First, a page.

The NOAA (National Oceanic and Atmospheric Administration) has discovered the shipwrecks of a German U-Boat and a US Freighter, 30 miles off the coast of North Carolina. These two vessels reveal just how close the Second World War came to American shores over 70 years ago. The area where the boats were found is known as the Graveyard of the Atlantic.
The story of how the ships were sunk is a fascinating one. On the 15th of July 1942 a fleet of 19 merchant ships, the Convoy KS-520, was bringing supplies to Key West, Florida from Norfolk, Virginia. On its way, the convoy was attacked off Cape Hatteras by U-576. In the attack the Nicaraguan-flagged freighter Bluefields sank. Two other ships in the convoy were also severely damaged. In retaliation, the merchant ship Unicoi attacked the U-boat with its deck gun, and the convoy’s air cover finished the job by sinking U-576 with a bomb. Luckily there were no casualties from the Bluefields crew.
Chief scientist for the expedition, Joe Hoyt, stated in the NOAA press release that the recent discovery was not just a couple of shipwrecks, but tells a broader story about the important naval battle between America and Germany. David Alberg, superintendent of NOAA’s Office of Marine Sanctuaries, stated that most people see the battle as just one of many that happened in the Atlantic. The recent discovery should help people realise just how close to America’s shores the war actually came.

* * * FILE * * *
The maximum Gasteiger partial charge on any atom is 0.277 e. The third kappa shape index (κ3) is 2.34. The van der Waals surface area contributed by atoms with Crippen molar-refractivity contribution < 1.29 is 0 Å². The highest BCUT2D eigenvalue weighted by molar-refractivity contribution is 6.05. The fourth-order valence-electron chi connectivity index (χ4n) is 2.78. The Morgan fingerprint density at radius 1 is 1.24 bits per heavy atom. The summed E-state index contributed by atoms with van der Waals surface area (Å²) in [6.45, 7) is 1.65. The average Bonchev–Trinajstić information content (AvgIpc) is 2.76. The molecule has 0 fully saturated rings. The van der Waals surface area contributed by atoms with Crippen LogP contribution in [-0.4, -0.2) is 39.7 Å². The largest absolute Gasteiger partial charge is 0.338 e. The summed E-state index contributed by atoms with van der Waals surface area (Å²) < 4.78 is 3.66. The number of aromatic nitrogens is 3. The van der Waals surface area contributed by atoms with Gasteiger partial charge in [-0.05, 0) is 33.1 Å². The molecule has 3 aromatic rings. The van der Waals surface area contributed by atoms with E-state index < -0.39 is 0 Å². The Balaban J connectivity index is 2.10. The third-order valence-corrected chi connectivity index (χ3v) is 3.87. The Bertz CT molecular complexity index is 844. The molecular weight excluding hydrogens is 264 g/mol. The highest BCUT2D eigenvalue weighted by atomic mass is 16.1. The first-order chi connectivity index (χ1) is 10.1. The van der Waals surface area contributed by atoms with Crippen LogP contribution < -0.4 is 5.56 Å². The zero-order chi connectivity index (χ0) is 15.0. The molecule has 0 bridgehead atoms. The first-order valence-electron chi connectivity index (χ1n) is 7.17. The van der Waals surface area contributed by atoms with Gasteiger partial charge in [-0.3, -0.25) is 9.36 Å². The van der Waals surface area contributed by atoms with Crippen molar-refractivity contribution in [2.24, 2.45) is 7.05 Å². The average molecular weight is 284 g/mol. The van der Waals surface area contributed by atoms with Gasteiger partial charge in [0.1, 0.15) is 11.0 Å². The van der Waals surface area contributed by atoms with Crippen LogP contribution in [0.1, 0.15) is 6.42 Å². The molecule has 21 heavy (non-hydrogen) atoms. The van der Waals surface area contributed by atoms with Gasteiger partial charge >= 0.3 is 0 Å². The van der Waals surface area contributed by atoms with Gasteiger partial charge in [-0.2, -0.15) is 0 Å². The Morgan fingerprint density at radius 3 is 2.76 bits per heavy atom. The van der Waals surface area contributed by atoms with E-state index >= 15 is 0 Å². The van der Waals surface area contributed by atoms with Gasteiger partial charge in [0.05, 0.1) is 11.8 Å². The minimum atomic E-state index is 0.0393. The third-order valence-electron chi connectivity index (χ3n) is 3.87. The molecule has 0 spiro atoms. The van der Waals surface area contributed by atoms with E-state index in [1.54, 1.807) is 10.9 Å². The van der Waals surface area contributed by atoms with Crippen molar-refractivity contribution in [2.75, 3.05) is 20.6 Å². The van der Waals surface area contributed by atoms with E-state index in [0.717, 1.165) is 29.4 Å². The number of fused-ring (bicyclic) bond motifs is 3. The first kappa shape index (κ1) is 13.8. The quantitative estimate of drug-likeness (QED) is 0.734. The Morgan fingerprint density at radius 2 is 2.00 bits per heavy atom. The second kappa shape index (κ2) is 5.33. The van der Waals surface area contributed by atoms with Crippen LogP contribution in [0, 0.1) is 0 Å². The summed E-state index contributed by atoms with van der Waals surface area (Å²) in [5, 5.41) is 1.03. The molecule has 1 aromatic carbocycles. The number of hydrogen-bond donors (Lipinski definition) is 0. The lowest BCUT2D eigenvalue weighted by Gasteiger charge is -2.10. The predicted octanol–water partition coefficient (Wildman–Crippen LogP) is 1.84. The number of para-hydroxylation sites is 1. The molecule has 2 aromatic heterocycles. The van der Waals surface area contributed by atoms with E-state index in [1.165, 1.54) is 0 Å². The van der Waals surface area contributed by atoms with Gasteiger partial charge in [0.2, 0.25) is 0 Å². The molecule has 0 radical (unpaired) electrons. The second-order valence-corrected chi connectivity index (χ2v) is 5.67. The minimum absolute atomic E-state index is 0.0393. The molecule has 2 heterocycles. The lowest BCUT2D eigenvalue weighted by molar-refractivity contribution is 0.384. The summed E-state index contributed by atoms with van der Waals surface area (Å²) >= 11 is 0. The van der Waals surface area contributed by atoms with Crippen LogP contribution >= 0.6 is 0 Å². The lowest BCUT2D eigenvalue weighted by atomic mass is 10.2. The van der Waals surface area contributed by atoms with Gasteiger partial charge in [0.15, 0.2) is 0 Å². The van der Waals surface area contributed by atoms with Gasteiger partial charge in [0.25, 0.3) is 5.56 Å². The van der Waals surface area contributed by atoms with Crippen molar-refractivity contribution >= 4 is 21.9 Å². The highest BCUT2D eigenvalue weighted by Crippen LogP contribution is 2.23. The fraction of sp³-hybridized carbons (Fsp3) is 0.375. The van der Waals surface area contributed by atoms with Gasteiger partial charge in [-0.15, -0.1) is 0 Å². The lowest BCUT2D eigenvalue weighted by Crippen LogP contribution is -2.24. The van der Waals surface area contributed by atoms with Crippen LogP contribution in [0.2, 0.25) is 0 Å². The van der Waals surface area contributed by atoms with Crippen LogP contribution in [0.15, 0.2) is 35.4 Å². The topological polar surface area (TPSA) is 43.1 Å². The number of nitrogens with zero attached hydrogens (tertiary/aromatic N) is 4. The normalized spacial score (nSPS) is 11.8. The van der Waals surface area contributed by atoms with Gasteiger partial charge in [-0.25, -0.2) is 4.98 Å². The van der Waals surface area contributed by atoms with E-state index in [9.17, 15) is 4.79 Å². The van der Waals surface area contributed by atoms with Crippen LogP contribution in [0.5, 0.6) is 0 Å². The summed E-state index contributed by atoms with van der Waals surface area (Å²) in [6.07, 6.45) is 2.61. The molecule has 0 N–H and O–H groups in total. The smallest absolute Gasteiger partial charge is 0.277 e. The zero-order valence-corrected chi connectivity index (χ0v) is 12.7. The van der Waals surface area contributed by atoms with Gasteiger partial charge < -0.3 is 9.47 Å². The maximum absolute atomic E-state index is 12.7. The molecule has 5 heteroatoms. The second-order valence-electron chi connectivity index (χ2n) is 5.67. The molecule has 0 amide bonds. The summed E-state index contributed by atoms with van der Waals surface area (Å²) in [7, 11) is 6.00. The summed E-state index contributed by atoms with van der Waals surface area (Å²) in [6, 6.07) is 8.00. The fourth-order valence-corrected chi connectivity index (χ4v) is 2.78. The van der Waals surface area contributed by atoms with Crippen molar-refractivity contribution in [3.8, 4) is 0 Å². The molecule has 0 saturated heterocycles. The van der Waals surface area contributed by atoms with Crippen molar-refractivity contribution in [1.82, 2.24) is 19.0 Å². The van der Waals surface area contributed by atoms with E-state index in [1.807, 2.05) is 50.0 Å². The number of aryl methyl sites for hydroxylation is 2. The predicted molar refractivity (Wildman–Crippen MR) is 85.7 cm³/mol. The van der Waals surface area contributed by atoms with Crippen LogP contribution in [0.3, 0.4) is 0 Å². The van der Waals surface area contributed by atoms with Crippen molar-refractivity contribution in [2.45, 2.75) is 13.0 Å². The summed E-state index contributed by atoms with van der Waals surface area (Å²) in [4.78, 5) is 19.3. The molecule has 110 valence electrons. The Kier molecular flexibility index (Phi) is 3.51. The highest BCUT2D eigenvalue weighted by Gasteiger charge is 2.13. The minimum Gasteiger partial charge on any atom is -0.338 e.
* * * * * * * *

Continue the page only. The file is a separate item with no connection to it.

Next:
The expedition started with a partnership between the NOAA and the Bureau of Ocean Energy Management in 2008, tasked with looking for vessels lost during World War II off the North Carolina coast. The initial survey took place earlier this year, and the ship’s identities were confirmed in August. The wreck site is a war grave for the crew of U-576 and therefore can’t be excavated. This is because Germany has taken ownership of former Nazi military vessels such as ship or aircraft wreckages.
Even though the German government doesn’t have any interest in reclaiming the remnants of U-576, they ask that the wreckage remains at the site to allow the dead to rest in peace. International law does allow the wreckage to be viewed however, so some analysis is possible. It is believed that there are about 45 German sailors inside the vessel. The two shipwrecks lay approximately 720 feet apart from each other on the Atlantic seabed... (see more at: http://www.newhistorian.com/)